‘Very tough case,’ former US marshal says of Idaho manhunt

BOISE, Idaho (NewsNation) — A former U.S. marshal tells NewsNation that the search for a white supremacist Idaho prison inmate and an accomplice is likely to be severely complicated by the state’s rural terrain.

“The really bad part: I’m looking at is the area outside of Boise, it’s a very rural area, which means it’s very difficult to get into that terrain for law enforcement,” Art Roderick said on “NewsNation Now.”

Authorities are searching for the escapee Skylar Meade and an accomplice Nicholas Umphenour, who fled after three corrections officers were shot and wounded during the attack — two allegedly by Umphenour and one by responding police.

Police say Umphenour ambushed corrections officers in an ambulance bay at Saint Alphonsus Regional Medical Center to help Meade escape. Officers were there to transport Meade from the hospital.

Despite the rural terrain, however, Roderick believes authorities have some unique advantages.

“This is the bread and butter of what U.S. Marshals do: Escape cases,” said Roderick. “And in this particular case, we’ve got a lot of information to go on. We know who the accomplice is, obviously, and we know who the escapee is. So there’s a lot of information you can get on their background.”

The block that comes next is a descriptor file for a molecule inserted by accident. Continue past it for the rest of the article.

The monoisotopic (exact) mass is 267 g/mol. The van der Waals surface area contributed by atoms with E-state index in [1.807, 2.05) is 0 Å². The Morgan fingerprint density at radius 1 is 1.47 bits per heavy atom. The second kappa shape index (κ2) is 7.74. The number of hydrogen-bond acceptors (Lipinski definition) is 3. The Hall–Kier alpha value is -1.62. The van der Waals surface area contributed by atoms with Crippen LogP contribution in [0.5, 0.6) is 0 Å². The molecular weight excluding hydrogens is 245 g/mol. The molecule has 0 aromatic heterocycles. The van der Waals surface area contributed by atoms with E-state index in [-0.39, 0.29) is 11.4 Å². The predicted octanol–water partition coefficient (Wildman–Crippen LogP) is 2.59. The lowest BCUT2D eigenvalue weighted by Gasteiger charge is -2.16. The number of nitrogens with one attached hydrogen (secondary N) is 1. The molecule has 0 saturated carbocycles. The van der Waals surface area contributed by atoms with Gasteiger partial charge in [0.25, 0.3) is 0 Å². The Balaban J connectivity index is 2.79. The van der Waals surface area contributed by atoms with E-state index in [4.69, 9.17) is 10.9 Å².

A warrant with a $2 million bond has been issued for Umphenour’s arrest on two charges of aggravated battery against law enforcement and one charge of aiding and abetting an escape, police said.

He and Meade drove off early Wednesday after the shooting in a gray 2020 Honda Civic with Idaho plates. It’s not known where they are or where they are headed, police said Wednesday evening.

Roderick believes the duo will eventually be caught but possibly not as quickly as law enforcement, or the community, would prefer.

“This could go on for a while if they’re able to get into the woods or if they’re being held up by other individuals,” he said. “But eventually, they’ll get caught.”

Umphenour, 5-foot-11 and 160 pounds, has brown hair and hazel eyes, police said. Detectives have confirmed that he is an associate of Meade, police said. Attempts by The Associated Press to reach Umphenour through social media were unsuccessful.

Meade, 5-foot-6 and 150 pounds, has face tattoos with the numbers 1 and 11 — for A and K, the first and 11th letters of the alphabet, representing the Aryan Knights gang he affiliated with, Idaho Department of Correction Department Director Josh Tewalt said. Photos released by police also showed an A and K tattooed on his abdomen.

The Aryan Knights formed in the mid-1990s in the Idaho prison system to organize criminal activity for a select group of white people in custody, according to the U.S. attorney’s office in the district of Idaho.

The Associated Press contributed to this report.

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